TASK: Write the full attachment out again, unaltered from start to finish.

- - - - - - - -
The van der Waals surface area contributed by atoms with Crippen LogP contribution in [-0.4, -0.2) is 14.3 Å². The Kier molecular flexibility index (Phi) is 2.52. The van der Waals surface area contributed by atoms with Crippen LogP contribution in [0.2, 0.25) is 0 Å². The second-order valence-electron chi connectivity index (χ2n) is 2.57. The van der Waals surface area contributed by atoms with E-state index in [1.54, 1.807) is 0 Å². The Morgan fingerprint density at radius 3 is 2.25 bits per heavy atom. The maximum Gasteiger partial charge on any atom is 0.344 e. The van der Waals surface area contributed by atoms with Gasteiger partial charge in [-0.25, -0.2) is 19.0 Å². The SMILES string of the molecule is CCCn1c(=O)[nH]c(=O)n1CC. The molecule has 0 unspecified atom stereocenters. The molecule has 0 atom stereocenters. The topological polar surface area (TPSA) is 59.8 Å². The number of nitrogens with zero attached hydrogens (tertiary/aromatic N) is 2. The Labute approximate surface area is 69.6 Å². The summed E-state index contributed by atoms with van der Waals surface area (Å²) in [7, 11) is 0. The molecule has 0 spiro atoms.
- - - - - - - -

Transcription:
The van der Waals surface area contributed by atoms with Crippen LogP contribution in [-0.4, -0.2) is 14.3 Å². The Kier molecular flexibility index (Phi) is 2.52. The van der Waals surface area contributed by atoms with Crippen LogP contribution in [0.2, 0.25) is 0 Å². The second-order valence-electron chi connectivity index (χ2n) is 2.57. The van der Waals surface area contributed by atoms with E-state index in [1.54, 1.807) is 0 Å². The Morgan fingerprint density at radius 3 is 2.25 bits per heavy atom. The maximum Gasteiger partial charge on any atom is 0.344 e. The van der Waals surface area contributed by atoms with Gasteiger partial charge in [-0.25, -0.2) is 19.0 Å². The SMILES string of the molecule is CCCn1c(=O)[nH]c(=O)n1CC. The molecule has 0 unspecified atom stereocenters. The molecule has 0 atom stereocenters. The topological polar surface area (TPSA) is 59.8 Å². The number of nitrogens with zero attached hydrogens (tertiary/aromatic N) is 2. The Labute approximate surface area is 69.6 Å². The summed E-state index contributed by atoms with van der Waals surface area (Å²) in [7, 11) is 0. The molecule has 0 spiro atoms.